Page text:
I'm going to do something I don't normally do
I'm going to defend a government
I read this article with a sense of dismay..
Whilst it is essential for any government to improve on health facilities, human behaviour and practices are also very important.
You can't blame governments for everything.
Ebola has proved very difficult to contain,control and eradicate fully, for the two remaining countries battling the outbreak that begun last year.
As individuals there are those who have been extremely careful yet sadly still contracted it, sometimes unwittingly coming into contact with contaminated human fluids.
Then there are instances where individuals are less careful
There was the unfortunate case of a man ( allegedly ) raping his wife before the recommend abstinence period (there should be no raping anyway) she sadly caught Ebola and died.
If true.. could he not have waited?.. or .. masturbated?
It's now reported that male survivors are being told to refrain from unprotected sex indefinitely (forever) .. i would add especially if they are not monogamous ( I nearly wrote monotonous!) [click]
It's not an easy proposal to come to terms with. For men or women.
It doesn't help to alleviate the stigma that some Ebola survivors may face, in fact.. it may make it worse, so much so that I can guarantee that many men will lie about ever having had it.
Then there's the case of washing dead bodies.
'If you have been told over and over not to wash the dead. don't wash the dead.
If you have been told that doing so, you not only risk your life but the lives of others, then please... don't wash the dead'.
No government can stop (easily) people doing what they have been told repeatedly not to do.
Some are still ( for whatever reason) not listening
It's frustrating to read that after what had appeared to be the abatement of the virus, it would appear to be picking up speed again
I had a conversation with someone about Malaria recently, and they felt that as more people die in these countries of Malaria and other diseases ( diabetes is also a growing concern) why has Ebola been given 'preferential treatment'.
From my limited knowledge and understanding, It seems to me that Ebola is different, as it's not only highly contagious, but it eats away at the heart of a family/community, in such a devastating and destructive way.
Especially for tactile and close nit communities.
You cannot touch your sick loved one/s, you cannot care for them in the way you would care for someone suffering from malaria for example.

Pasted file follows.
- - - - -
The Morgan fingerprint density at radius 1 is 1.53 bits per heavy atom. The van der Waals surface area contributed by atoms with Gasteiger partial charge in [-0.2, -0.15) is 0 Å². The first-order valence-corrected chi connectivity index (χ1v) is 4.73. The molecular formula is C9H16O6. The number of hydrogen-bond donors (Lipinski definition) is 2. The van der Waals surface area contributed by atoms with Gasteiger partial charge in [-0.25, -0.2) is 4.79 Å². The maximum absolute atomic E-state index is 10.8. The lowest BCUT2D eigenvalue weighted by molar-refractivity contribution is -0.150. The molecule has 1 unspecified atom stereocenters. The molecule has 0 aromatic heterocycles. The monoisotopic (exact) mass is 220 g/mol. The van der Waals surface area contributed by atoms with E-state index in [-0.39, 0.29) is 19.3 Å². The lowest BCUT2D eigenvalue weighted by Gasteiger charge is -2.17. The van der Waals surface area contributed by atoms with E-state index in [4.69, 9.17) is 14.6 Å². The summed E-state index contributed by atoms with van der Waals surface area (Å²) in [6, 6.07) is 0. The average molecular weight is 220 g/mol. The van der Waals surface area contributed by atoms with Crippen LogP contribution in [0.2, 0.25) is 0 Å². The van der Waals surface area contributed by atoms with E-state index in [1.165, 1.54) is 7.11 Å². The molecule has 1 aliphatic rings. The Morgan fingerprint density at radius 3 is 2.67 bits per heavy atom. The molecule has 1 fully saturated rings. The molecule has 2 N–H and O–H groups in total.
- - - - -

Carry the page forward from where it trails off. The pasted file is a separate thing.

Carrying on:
It's also.. from accounts given.. a very unpleasant and gruesome way to die.
I had no desire to write such a morbid post, but I will gladly place blame on a government if I feel it worthy, or fair to do so.
Perhaps the cultural change required needs to come from ( or be further encouraged by) the government.. perhaps..
But ultimately people have to take responsibility for their actions also..
Here in the UK, we've had numerous debates about whether the government should 'fine fat people', or 'pay people to stop smoking'
If you're fat and you don't want to be, stop eating so damn much and stop smoking. ( if you want to)
Unless you have a genetic predisposition to fatness ( have a physical disability or have suffered illness or accident limiting your mobility) , or are truly addicted to nicotine.. then of course
Shit.. I'm sounding more Tory than Labour here... somebody.. save me.. at the very least.. forgive me
On a positive note - its also reported that this sudden increase in cases could still signal the end of the virus, ( in reality numbers are still falling despite the spike) and in which case should not cause to much alarm[click]
'But one telling statistic in the report indicates how sharply the Ebola epidemic has dropped off: Out of 55 districts in the three countries that had reported at least one case of the disease, 43 have not reported a single one for more than six weeks'.
in closing .. in case of Ebola.. call the authorities.. and please, don't wash the dead